There are three basic hand signals for a car to use when your signal lights are not working: turn left, turn right, and stop or slow down. Extend your left arm out to signal a left turn. Make an upwards right angle to signal a right turn. And make a downwards right angle to signal stop or slow-down. Ever since their invention in 1907, electronic turn signals have become a staple for road safety. But what happens when your signals stop working or when your vehicle doesn’t feature them at all? use hand signals use hand signals
Driving hand signals are useful for indicating intentions for turns and stops through the window. Cyclists would be more familiar with the car hand signals, but even regular drivers can make the most of them. There are three basic hand signals used for turning and stopping, plus one more for admitting a pass. So what are the three basic hand gestures? And how do you properly turn hand signal using your arm and hands? Here’s all you need to know about driving hand signals.
The Three Basic Hand Signals:
Drivers like to use their own, more natural hand signals when driving, turning, or stopping. However, there are three standard signals officially recognized by the Uniform Vehicle Code, and they have rights reserved.
Hand signal for Left Turn:
When making a left turn, extend your left arm out from the driver’s seat to give a hand signal (assuming a left-hand drive). Keep extending it until it’s fully out, past your side-view mirrors. Keep your palm facing forward. Since many drivers are not accustomed to handing signals, some drivers might confuse them with nonchalant gestures. To stay on the safe side of things, make sure to hold out two fingers, so the drivers behind you know for sure that it’s a signal.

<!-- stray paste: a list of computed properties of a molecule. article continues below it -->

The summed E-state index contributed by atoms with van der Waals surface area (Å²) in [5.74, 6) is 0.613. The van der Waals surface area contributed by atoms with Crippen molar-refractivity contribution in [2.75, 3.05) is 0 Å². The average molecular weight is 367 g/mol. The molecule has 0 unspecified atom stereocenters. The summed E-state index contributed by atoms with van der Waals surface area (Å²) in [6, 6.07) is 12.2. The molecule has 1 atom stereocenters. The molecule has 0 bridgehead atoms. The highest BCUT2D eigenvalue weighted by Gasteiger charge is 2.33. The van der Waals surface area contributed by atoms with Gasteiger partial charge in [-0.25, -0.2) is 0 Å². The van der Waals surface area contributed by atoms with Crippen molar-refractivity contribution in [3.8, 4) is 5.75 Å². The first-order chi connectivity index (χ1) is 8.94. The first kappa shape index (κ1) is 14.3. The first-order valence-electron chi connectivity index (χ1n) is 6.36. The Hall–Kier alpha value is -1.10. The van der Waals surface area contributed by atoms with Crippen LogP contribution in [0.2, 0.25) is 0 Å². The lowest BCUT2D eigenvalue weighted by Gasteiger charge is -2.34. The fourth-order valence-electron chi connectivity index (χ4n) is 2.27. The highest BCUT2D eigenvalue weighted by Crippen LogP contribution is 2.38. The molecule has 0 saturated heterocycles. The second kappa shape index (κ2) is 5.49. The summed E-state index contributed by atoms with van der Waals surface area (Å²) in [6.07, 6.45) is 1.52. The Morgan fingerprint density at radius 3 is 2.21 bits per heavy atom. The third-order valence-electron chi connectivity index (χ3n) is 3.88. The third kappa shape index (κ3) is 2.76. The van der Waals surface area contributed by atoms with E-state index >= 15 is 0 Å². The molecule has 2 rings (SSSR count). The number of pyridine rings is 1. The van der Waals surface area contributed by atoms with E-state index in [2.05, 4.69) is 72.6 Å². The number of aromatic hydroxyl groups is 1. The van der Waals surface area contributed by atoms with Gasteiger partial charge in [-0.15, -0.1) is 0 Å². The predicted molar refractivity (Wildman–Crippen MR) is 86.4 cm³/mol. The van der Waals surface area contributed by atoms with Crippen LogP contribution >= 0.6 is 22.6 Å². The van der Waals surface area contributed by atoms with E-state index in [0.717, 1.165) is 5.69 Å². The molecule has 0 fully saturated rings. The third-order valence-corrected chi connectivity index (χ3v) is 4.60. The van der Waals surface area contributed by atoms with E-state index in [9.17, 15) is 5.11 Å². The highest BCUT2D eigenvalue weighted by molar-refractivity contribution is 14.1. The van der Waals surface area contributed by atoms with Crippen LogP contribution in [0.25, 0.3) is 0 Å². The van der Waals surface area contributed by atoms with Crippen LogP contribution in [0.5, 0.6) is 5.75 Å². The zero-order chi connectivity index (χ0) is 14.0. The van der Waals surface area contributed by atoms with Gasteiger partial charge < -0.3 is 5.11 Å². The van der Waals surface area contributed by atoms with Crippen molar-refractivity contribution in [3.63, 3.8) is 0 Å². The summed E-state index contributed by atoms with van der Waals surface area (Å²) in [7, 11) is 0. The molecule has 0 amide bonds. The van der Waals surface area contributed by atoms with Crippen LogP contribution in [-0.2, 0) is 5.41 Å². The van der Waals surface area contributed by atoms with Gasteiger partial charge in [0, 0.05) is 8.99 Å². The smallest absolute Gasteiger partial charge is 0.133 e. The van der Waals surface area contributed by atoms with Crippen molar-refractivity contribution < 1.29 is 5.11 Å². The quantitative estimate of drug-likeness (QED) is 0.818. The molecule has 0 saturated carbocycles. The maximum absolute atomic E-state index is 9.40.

Hand signal for Right Turn:
For a right turn, extend your hand out completely for a hand signal as if you were signaling for a left turn. Then bend your elbow upwards, such that your arm forms a 90-degree angle facing up. Your palm should be facing the front, and your fingers should be fully extended when you turn right. Check the cars and other traffic behind you and slow down your speed. When driving a motorcycle or cycle, you can instead use the right hand to signal. Just stick your right hand out like you would for a left turn. Many drivers will recognize this more intuitively than the standard right turn signal if your indicator lights are not working.
Hand signal for Stopping Or Slowing Down: